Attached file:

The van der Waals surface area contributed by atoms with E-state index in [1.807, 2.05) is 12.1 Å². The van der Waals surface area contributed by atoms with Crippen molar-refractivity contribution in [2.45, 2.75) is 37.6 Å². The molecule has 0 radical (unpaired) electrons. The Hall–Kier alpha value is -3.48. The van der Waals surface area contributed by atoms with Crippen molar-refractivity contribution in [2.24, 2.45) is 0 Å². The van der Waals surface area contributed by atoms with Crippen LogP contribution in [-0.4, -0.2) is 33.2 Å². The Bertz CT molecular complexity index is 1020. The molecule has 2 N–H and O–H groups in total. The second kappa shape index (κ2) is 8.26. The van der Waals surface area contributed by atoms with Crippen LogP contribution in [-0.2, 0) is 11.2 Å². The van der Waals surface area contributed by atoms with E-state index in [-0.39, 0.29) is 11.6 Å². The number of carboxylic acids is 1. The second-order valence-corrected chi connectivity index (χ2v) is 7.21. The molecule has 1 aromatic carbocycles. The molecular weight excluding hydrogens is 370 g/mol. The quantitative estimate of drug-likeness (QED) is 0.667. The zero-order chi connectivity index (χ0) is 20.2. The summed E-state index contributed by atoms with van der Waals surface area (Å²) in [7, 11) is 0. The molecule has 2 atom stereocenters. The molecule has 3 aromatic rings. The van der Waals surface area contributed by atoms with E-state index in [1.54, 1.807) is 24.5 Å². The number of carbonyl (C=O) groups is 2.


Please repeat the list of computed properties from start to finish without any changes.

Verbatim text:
The van der Waals surface area contributed by atoms with E-state index in [1.807, 2.05) is 12.1 Å². The van der Waals surface area contributed by atoms with Crippen molar-refractivity contribution in [2.45, 2.75) is 37.6 Å². The molecule has 0 radical (unpaired) electrons. The Hall–Kier alpha value is -3.48. The van der Waals surface area contributed by atoms with Crippen molar-refractivity contribution in [2.24, 2.45) is 0 Å². The van der Waals surface area contributed by atoms with Crippen LogP contribution in [-0.4, -0.2) is 33.2 Å². The Bertz CT molecular complexity index is 1020. The molecule has 2 N–H and O–H groups in total. The second kappa shape index (κ2) is 8.26. The van der Waals surface area contributed by atoms with Crippen LogP contribution in [-0.2, 0) is 11.2 Å². The van der Waals surface area contributed by atoms with E-state index in [-0.39, 0.29) is 11.6 Å². The number of carboxylic acids is 1. The second-order valence-corrected chi connectivity index (χ2v) is 7.21. The molecule has 1 aromatic carbocycles. The molecular weight excluding hydrogens is 370 g/mol. The quantitative estimate of drug-likeness (QED) is 0.667. The zero-order chi connectivity index (χ0) is 20.2. The summed E-state index contributed by atoms with van der Waals surface area (Å²) in [7, 11) is 0. The molecule has 2 atom stereocenters. The molecule has 3 aromatic rings. The van der Waals surface area contributed by atoms with E-state index in [1.54, 1.807) is 24.5 Å². The number of carbonyl (C=O) groups is 2.